Cbd oil dosage for lung cancer
The cannabis plant and its derivatives have been exploited for centuries for recreational and medicinal purposes, with millions of regular users around the world. The recreational use of cannabis is reflective of its neuropsychiatric effects, such as anxiolysis and euphoria. However, cannabis appears to have an emerging therapeutic role, especially in chronic disease and as an adjunct to cancer treatment. Increasing evidence supports cannabis in the management of chemotherapy-induced nausea and vomiting (CINV) and for pain management; however, studies are limited, particularly by difficulties associated with standardized dosing estimates and inability to accurately assess biologic activities of compounds in cannabis and derivative products. Smoking cannabis has not been proved to be a risk factor in the development of lung cancer, but the data are limited by small studies, misclassification due to self-reporting of use, small numbers of heavy cannabis smokers, and confounding of the risk associated with known causative agents for lung cancer (such as parallel chronic tobacco use). Cannabis and its biologically effective derivatives warrant additional research, ideally, controlled trials in which the cannabidiol and the delta-9-tetrahydrocabinol strength and use are controlled and documented.
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Drs. Jett and Stone equally contributed equally to this work.
Disclosure: The authors declare no conflict of interest.
Cbd oil dosage for lung cancer The cannabis plant and its derivatives have been exploited for centuries for recreational and medicinal purposes, with millions of regular users around the world.
Lung cancer: medical cannabis as a therapy option
Bronchial carcinoma is the most common cause of cancer death in men after prostate cancer and colon cancer and the second most common cause of cancer death in women after breast cancer and colon cancer. Medical cannabis can be used in chemo/radiation therapy to help alleviate the side effects. In addition, interesting in vitro studies show that cannabinoids may be able to inhibit the growth of lung cancer cells.
There are two types of lung tumours. Approximately one in five patients suffers from small-cell bronchial carcinoma. This aggressive tumour grows very quickly and usually forms early metastases in other organs.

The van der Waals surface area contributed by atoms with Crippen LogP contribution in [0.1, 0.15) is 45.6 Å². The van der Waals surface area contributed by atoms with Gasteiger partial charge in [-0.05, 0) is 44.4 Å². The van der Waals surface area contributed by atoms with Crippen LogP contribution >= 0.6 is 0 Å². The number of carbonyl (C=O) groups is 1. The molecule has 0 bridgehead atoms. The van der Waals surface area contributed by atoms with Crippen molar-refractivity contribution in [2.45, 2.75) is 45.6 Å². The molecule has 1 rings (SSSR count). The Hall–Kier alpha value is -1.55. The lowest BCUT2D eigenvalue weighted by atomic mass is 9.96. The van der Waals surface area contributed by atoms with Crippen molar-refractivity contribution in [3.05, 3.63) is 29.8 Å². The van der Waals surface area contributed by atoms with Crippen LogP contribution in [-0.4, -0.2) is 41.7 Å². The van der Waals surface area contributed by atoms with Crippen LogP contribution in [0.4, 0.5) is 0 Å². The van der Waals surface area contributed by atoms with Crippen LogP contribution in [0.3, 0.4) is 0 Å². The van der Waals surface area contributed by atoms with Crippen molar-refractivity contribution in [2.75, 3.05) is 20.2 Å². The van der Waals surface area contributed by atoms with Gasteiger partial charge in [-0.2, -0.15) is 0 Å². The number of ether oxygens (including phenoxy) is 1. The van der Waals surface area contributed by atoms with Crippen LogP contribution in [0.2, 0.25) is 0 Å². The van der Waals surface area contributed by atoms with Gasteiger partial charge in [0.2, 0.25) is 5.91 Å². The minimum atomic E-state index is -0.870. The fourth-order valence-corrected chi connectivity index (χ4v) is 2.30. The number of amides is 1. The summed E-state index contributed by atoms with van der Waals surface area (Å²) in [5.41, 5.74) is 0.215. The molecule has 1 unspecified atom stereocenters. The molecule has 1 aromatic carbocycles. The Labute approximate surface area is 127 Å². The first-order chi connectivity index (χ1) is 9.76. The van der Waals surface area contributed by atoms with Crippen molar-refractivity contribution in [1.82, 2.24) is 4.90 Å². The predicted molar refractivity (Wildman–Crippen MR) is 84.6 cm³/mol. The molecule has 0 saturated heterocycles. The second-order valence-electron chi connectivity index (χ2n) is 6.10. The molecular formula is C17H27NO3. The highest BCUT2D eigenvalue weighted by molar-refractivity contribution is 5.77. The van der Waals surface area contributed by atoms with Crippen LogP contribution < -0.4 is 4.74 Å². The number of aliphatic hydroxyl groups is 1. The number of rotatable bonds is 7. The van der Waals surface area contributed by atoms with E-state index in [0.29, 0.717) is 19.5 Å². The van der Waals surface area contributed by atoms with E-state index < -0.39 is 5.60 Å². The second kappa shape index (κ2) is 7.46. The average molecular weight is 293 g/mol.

A less aggressive type of lung cancer is non-small-cell lung cancer, which affects approximately 80 percent of patients. Since this tumour consists of larger cells, it usually grows only slowly in a limited area of the lung. The formation of metastases is also slower, so that the tumour can often still be removed in the early stages.
Causes and symptoms of lung cancer
Tobacco smoking is one of the main causes of pulmonary cancer. Only 15 percent of all lung cancer patients are non-smokers. However, other carcinogenic substances, such as asbestos dust or radioactive substances, can also damage the cells of the lung tissue, causing tumours to form.
In addition, lung scars, which can result from inflammation or injury, can also increase the risk of lung cancer. The same applies to an inherited predisposition.
At the beginning of the disease, lung cancer usually causes no symptoms. The first signs could be shortness of breath, chest pain, fatigue and chronic coughing. In the advanced stage, affected persons lose a lot of weight within a short time and frequent sputum with or without blood occurs. Other symptoms such as breathing difficulties, night sweats and fever can also occur.
Lung cancer: division into stages
There are two stages of small cell bronchial carcinoma:
- Stage LD (limited disease): In the limited stage, the tumour is limited to one lung and one side of the chest.
- Stage ED (extensive disease): In the extensive stage, the tumour has spread to the surrounding tissue and the ribcage. In addition, metastases have already formed in the body.
The tumour in non-small cell lung cancer is assessed using the TNM classification. Here, the letter T (tumour) describes the size of the tumour and how far it has spread. N (node) indicates whether the lymph nodes are affected and M (metastasis) indicates whether the tumour has metastasised.
Based on this stage classification, doctors can then plan treatment and follow-up care. It also enables doctors to better assess the course of the disease and the chances of recovery.
Therapy options for pulmonary cancer